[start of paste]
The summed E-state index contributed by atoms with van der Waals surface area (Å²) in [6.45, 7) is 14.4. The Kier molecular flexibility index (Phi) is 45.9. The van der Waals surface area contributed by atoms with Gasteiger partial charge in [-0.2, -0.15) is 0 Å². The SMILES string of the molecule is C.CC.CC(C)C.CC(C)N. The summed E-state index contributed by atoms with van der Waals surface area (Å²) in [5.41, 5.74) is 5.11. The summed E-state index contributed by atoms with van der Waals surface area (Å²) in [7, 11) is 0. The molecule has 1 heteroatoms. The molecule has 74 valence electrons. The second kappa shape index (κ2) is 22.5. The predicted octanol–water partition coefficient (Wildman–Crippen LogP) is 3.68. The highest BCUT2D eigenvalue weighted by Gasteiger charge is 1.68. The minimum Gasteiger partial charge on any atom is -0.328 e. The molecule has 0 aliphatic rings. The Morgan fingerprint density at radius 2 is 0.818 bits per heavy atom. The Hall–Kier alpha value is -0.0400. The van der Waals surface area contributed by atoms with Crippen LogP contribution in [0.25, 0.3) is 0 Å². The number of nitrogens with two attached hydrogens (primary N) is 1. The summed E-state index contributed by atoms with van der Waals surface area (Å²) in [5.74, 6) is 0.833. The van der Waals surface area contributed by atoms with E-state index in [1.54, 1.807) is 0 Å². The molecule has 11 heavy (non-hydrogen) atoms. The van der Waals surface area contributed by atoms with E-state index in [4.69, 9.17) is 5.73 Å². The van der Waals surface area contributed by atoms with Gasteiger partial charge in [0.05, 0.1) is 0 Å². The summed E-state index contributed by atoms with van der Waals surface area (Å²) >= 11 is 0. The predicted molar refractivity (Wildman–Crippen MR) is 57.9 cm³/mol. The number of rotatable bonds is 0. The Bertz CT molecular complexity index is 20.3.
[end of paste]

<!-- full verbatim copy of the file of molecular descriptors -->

The summed E-state index contributed by atoms with van der Waals surface area (Å²) in [6.45, 7) is 14.4. The Kier molecular flexibility index (Phi) is 45.9. The van der Waals surface area contributed by atoms with Gasteiger partial charge in [-0.2, -0.15) is 0 Å². The SMILES string of the molecule is C.CC.CC(C)C.CC(C)N. The summed E-state index contributed by atoms with van der Waals surface area (Å²) in [5.41, 5.74) is 5.11. The summed E-state index contributed by atoms with van der Waals surface area (Å²) in [7, 11) is 0. The molecule has 1 heteroatoms. The molecule has 74 valence electrons. The second kappa shape index (κ2) is 22.5. The predicted octanol–water partition coefficient (Wildman–Crippen LogP) is 3.68. The highest BCUT2D eigenvalue weighted by Gasteiger charge is 1.68. The minimum Gasteiger partial charge on any atom is -0.328 e. The molecule has 0 aliphatic rings. The Morgan fingerprint density at radius 2 is 0.818 bits per heavy atom. The Hall–Kier alpha value is -0.0400. The van der Waals surface area contributed by atoms with Crippen LogP contribution in [0.25, 0.3) is 0 Å². The number of nitrogens with two attached hydrogens (primary N) is 1. The summed E-state index contributed by atoms with van der Waals surface area (Å²) in [5.74, 6) is 0.833. The van der Waals surface area contributed by atoms with E-state index in [1.54, 1.807) is 0 Å². The molecule has 11 heavy (non-hydrogen) atoms. The van der Waals surface area contributed by atoms with E-state index in [4.69, 9.17) is 5.73 Å². The van der Waals surface area contributed by atoms with Gasteiger partial charge in [0.05, 0.1) is 0 Å². The summed E-state index contributed by atoms with van der Waals surface area (Å²) >= 11 is 0. The predicted molar refractivity (Wildman–Crippen MR) is 57.9 cm³/mol. The number of rotatable bonds is 0. The Bertz CT molecular complexity index is 20.3.